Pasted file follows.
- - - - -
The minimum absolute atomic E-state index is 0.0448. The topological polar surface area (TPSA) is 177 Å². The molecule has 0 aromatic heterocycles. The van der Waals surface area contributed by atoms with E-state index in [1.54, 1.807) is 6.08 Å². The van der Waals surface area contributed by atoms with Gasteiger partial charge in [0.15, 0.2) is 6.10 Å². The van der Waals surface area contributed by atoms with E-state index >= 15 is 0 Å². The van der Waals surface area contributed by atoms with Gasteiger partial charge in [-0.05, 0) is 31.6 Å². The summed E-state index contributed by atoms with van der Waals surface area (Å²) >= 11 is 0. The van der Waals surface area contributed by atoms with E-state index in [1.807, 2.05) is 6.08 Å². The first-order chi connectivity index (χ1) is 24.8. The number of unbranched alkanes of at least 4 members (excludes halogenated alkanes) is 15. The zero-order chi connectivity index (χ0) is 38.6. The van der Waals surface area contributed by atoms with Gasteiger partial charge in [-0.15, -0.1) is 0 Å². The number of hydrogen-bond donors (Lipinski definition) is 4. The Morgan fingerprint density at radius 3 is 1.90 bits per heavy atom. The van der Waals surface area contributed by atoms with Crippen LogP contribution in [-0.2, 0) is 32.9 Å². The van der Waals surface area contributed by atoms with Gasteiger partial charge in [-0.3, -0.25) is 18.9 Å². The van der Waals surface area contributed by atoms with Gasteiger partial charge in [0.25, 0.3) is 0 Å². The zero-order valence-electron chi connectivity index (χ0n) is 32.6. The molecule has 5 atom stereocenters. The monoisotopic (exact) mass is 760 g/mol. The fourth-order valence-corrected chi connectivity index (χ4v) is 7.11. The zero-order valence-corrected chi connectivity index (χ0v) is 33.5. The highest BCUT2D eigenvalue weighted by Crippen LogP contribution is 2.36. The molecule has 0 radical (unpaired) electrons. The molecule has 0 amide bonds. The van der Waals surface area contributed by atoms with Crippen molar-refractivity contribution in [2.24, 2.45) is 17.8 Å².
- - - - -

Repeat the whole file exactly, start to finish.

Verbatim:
The minimum absolute atomic E-state index is 0.0448. The topological polar surface area (TPSA) is 177 Å². The molecule has 0 aromatic heterocycles. The van der Waals surface area contributed by atoms with E-state index in [1.54, 1.807) is 6.08 Å². The van der Waals surface area contributed by atoms with Gasteiger partial charge in [0.15, 0.2) is 6.10 Å². The van der Waals surface area contributed by atoms with E-state index >= 15 is 0 Å². The van der Waals surface area contributed by atoms with Gasteiger partial charge in [-0.05, 0) is 31.6 Å². The summed E-state index contributed by atoms with van der Waals surface area (Å²) >= 11 is 0. The van der Waals surface area contributed by atoms with E-state index in [1.807, 2.05) is 6.08 Å². The first-order chi connectivity index (χ1) is 24.8. The number of unbranched alkanes of at least 4 members (excludes halogenated alkanes) is 15. The zero-order chi connectivity index (χ0) is 38.6. The van der Waals surface area contributed by atoms with Gasteiger partial charge in [-0.15, -0.1) is 0 Å². The number of hydrogen-bond donors (Lipinski definition) is 4. The Morgan fingerprint density at radius 3 is 1.90 bits per heavy atom. The van der Waals surface area contributed by atoms with Crippen LogP contribution in [-0.2, 0) is 32.9 Å². The van der Waals surface area contributed by atoms with Gasteiger partial charge in [-0.3, -0.25) is 18.9 Å². The van der Waals surface area contributed by atoms with Gasteiger partial charge in [0.25, 0.3) is 0 Å². The zero-order valence-electron chi connectivity index (χ0n) is 32.6. The molecule has 5 atom stereocenters. The monoisotopic (exact) mass is 760 g/mol. The fourth-order valence-corrected chi connectivity index (χ4v) is 7.11. The zero-order valence-corrected chi connectivity index (χ0v) is 33.5. The highest BCUT2D eigenvalue weighted by Crippen LogP contribution is 2.36. The molecule has 0 radical (unpaired) electrons. The molecule has 0 amide bonds. The van der Waals surface area contributed by atoms with Crippen molar-refractivity contribution in [2.24, 2.45) is 17.8 Å².